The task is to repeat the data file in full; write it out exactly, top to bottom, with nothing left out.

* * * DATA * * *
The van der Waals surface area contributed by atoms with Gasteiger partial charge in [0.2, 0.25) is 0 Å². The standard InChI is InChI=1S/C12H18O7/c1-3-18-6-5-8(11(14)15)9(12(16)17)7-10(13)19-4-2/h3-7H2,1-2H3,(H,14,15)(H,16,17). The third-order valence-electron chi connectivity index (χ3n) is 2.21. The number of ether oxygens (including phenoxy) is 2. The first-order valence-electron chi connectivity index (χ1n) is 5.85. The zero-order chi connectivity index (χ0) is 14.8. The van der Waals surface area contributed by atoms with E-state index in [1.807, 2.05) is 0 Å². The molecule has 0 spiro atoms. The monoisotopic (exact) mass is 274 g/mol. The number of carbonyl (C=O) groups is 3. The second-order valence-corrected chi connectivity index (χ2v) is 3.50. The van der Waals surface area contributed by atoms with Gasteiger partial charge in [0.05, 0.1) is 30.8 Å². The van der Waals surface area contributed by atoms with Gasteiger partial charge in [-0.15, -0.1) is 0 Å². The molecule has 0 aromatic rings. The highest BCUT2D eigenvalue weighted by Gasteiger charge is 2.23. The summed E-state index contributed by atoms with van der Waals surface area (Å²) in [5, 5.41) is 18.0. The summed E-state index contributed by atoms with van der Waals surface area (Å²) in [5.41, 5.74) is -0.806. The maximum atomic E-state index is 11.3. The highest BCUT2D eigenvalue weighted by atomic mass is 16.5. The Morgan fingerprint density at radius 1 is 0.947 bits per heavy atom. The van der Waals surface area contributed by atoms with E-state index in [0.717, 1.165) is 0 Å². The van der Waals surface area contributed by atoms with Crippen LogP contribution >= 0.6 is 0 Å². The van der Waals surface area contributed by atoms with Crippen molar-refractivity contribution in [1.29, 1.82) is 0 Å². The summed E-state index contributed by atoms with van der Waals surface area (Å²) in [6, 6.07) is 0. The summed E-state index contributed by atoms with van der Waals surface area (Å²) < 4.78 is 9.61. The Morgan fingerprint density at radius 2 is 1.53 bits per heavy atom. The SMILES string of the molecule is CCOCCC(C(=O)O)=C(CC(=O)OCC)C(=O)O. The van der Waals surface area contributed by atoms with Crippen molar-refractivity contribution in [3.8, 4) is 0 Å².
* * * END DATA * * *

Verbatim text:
The van der Waals surface area contributed by atoms with Gasteiger partial charge in [0.2, 0.25) is 0 Å². The standard InChI is InChI=1S/C12H18O7/c1-3-18-6-5-8(11(14)15)9(12(16)17)7-10(13)19-4-2/h3-7H2,1-2H3,(H,14,15)(H,16,17). The third-order valence-electron chi connectivity index (χ3n) is 2.21. The number of ether oxygens (including phenoxy) is 2. The first-order valence-electron chi connectivity index (χ1n) is 5.85. The zero-order chi connectivity index (χ0) is 14.8. The van der Waals surface area contributed by atoms with E-state index in [1.807, 2.05) is 0 Å². The molecule has 0 spiro atoms. The monoisotopic (exact) mass is 274 g/mol. The number of carbonyl (C=O) groups is 3. The second-order valence-corrected chi connectivity index (χ2v) is 3.50. The van der Waals surface area contributed by atoms with Gasteiger partial charge in [0.05, 0.1) is 30.8 Å². The van der Waals surface area contributed by atoms with Gasteiger partial charge in [-0.15, -0.1) is 0 Å². The molecule has 0 aromatic rings. The highest BCUT2D eigenvalue weighted by Gasteiger charge is 2.23. The summed E-state index contributed by atoms with van der Waals surface area (Å²) in [5, 5.41) is 18.0. The summed E-state index contributed by atoms with van der Waals surface area (Å²) in [5.41, 5.74) is -0.806. The maximum atomic E-state index is 11.3. The highest BCUT2D eigenvalue weighted by atomic mass is 16.5. The Morgan fingerprint density at radius 1 is 0.947 bits per heavy atom. The van der Waals surface area contributed by atoms with E-state index in [0.717, 1.165) is 0 Å². The van der Waals surface area contributed by atoms with Crippen LogP contribution >= 0.6 is 0 Å². The van der Waals surface area contributed by atoms with Crippen molar-refractivity contribution in [1.29, 1.82) is 0 Å². The summed E-state index contributed by atoms with van der Waals surface area (Å²) in [6, 6.07) is 0. The summed E-state index contributed by atoms with van der Waals surface area (Å²) < 4.78 is 9.61. The Morgan fingerprint density at radius 2 is 1.53 bits per heavy atom. The SMILES string of the molecule is CCOCCC(C(=O)O)=C(CC(=O)OCC)C(=O)O. The van der Waals surface area contributed by atoms with Crippen molar-refractivity contribution in [3.8, 4) is 0 Å².